print("Total power dissipated = {:.4f} Watts".format(power_total))    # Let's limit this to 4 decimal places

   return


source_voltage = float(input("Enter source voltage: "))
no_of_resistors = int(input("Enter the number of resistors in parallel: "))
parallel_res(no_of_resistors, source_voltage)
Output:
Enter source voltage: 9 Enter the number of resistors in parallel: 3 Enter the resistor values (in Ohms): 3000 Enter the resistor values (in Ohms): 10000 Enter the resistor values (in Ohms): 5000 Total of parallel resistors = 1578.947368 Ohms Total current through circuit = 0.005700 Amps Current through 3000.0 Ohm resistor = 0.003 Amps ...Power dissipated = 0.097470 Watts Current through 10000.0 Ohm resistor = 0.0009 Amps ...Power dissipated = 0.324900 Watts Current through 5000.0 Ohm resistor = 0.0018 Amps ...Power dissipated = 0.162450 Watts Total power dissipated = 0.5848 Watts Process finished with exit code 0
You will also run across more "complex" circuits involving both parallel and series resistors.  In that case, solve for the parallel resistors (in essence creating one resistor (RT) then use that value in the series calculations.
If it ain't broke, I just haven't gotten to it yet.
OS: Windows 10, openSuse 42.3, freeBSD 11, Raspian "Stretch"
Python 3.6.5, IDE: PyCharm 2018 Community Edition
Quote
#3
In Part I and Part II  we learned how to use Ohms Law to find various measurements related to resistors connected in series and in parallel configurations.

In this segment, Part III, we will again use Ohms Law to compute the values for a basic building block in electronics, the voltage divider.  The voltage divider does exacly what the name implies, it takes the source voltage and divides it for a lesser output voltage and depends on the voltage drop across the resistors connected. The circuit itself can consist of as little as 2 resistors connected in series to multiple resistors. Resistor 1 can also be replaced with a group of resistors in parallel in order to supply a certain current (a current divider). One or more of the resistors may also be replaced by potentiometers (adjustable resistors) in order to 'tweak' the resistance.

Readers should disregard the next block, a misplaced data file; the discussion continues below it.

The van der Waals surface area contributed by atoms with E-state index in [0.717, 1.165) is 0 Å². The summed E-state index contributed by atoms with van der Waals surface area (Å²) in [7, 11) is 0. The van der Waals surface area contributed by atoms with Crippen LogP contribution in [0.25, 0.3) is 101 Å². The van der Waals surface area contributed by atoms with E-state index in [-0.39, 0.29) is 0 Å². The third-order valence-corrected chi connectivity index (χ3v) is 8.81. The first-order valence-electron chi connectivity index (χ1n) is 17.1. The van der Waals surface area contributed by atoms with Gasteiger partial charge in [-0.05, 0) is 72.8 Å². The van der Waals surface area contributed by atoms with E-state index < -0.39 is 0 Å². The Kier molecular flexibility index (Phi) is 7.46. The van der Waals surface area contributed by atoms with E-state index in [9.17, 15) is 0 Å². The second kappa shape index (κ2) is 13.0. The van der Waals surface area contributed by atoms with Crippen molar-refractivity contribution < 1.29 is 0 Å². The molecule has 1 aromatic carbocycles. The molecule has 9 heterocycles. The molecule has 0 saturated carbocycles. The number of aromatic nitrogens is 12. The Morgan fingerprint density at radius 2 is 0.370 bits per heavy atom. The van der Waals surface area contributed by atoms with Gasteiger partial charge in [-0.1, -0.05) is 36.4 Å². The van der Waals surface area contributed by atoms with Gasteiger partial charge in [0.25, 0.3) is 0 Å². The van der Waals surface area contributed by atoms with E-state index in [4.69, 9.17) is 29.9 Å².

An example usage would be to consider the UART serial connections between the Raspberry Pi and the Arduino. The Raspberry Pi uses CMOS level logic (0 vdc for a low or 0, and 3.3 vdc for a high or 1) while the Arduino uses TTL level logic (0 vdc for a low or 0 and 5 vdc for a high or 1). The voltage divider isn't applicable when communicating from the Raspberry Pi to the Arduino since the output is always less then the source but due to the 'fudge' factor of the respective levels, it may or may not work, or work intermittently. Communicating in the other direction, from the Arduino to the Raspberry Pi will almost certainly overload and ruin the Raspberry Pi. Part of the solution is the voltage divder, dropping the source voltage of 5 vdc to 3.3 vdc. I say part of the solution, because we still have to consider the current and power dissipation in both directions. We can of course use our scripts in Parts I and II to ensure we stay within the parameters.  In todays world, we could also simply use a (Bidirectional) Logic Level Converter...but that would be cheating.

Here is our script for the voltage divider using two resistor in series:

#! /usr/bin/env/ python3

import os

# Simple Voltage Divider
#      V(out) = V(in) * (R2 / (R1 + R2))
#      or R1 = R2 * ((V(in) / V(out)) - 1)
#      or R2 = R1 * (1 / ((V(in) / V(out)) - 1)
#
#      V(in) _______
#                 <R1>
#                  |------------ V(out)
#      GRND  _____<R2>
#
# Ohms Law (A reminder)
#     V = I * R; I = V / R; R = V / I
#     P = V * I; P = I**2 * R; P = V**2 / R


def find_volt_out(v_in, res_1, res_2):
   v_out = v_in * (res_2 / (res_1 + res_2))
   print("Output of voltage divider = {:.4f} VDC".format(v_out))

   return


def find_res_1(v_in, v_out, res_2):
   res_1 = res_2 * ((v_in / v_out) - 1)
   print("Value of resistor 1 = {:.0f} Ohms".format(res_1))

   return


def find_res_2(v_in, v_out, res_1):
   res_2 = res_1 * (1 / ((v_in / v_out) - 1))
   print("Value of resistor 2 = {:.0f} Ohms".format(res_2))

   return


def main():
   # output ratio 3.3/5
   # volt_in = 5.0     TTL High or 1
   # volt_out = 3.33   CMOS High or 1
   # resist_1 = 25
   # resist_2 = 50
   volt_in = float(input("What is the supply voltage in Volts: "))
   volt_out = float(input("What is the desired output in Volts or '0' if unknown: "))
   resist_1 = float(input("What is the value of resistor 1 in Ohms or '0' if unknown: "))
   resist_2 = float(input("What is the value of resistor 2 in Ohms or '0' if unknown: "))

   if volt_out == 0:
       find_volt_out(volt_in, resist_1, resist_2)
   elif resist_1 == 0:
       find_res_1(volt_in, volt_out, resist_2)
   elif resist_2 ==0:
       find_res_2(volt_in, volt_out, resist_1)


if __name__ == "__main__":
   os.system('cls' if os.name == 'nt' else 'clear')

   main()
Output:
What is the supply voltage in Volts: 5 What is the desired output in Volts or '0' if unknown: 0 What is the value of resistor 1 in Ohms or '0' if unknown: 25 What is the value of resistor 2 in Ohms or '0' if unknown: 50 Output of voltage divider = 3.3333 VDC
Output:
What is the supply voltage in Volts: 5 What is the desired output in Volts or '0' if unknown: 3.33 What is the value of resistor 1 in Ohms or '0' if unknown: 0 What is the value of resistor 2 in Ohms or '0' if unknown: 50 Value of resistor 1 = 25 Ohms
Output:
What is the supply voltage in Volts: 5 What is the desired output in Volts or '0' if unknown: 3.33 What is the value of resistor 1 in Ohms or '0' if unknown: 25 What is the value of resistor 2 in Ohms or '0' if unknown: 0 Value of resistor 2 = 50 Ohms
If it ain't broke, I just haven't gotten to it yet.
OS: Windows 10, openSuse 42.3, freeBSD 11, Raspian "Stretch"
Python 3.6.5, IDE: PyCharm 2018 Community Edition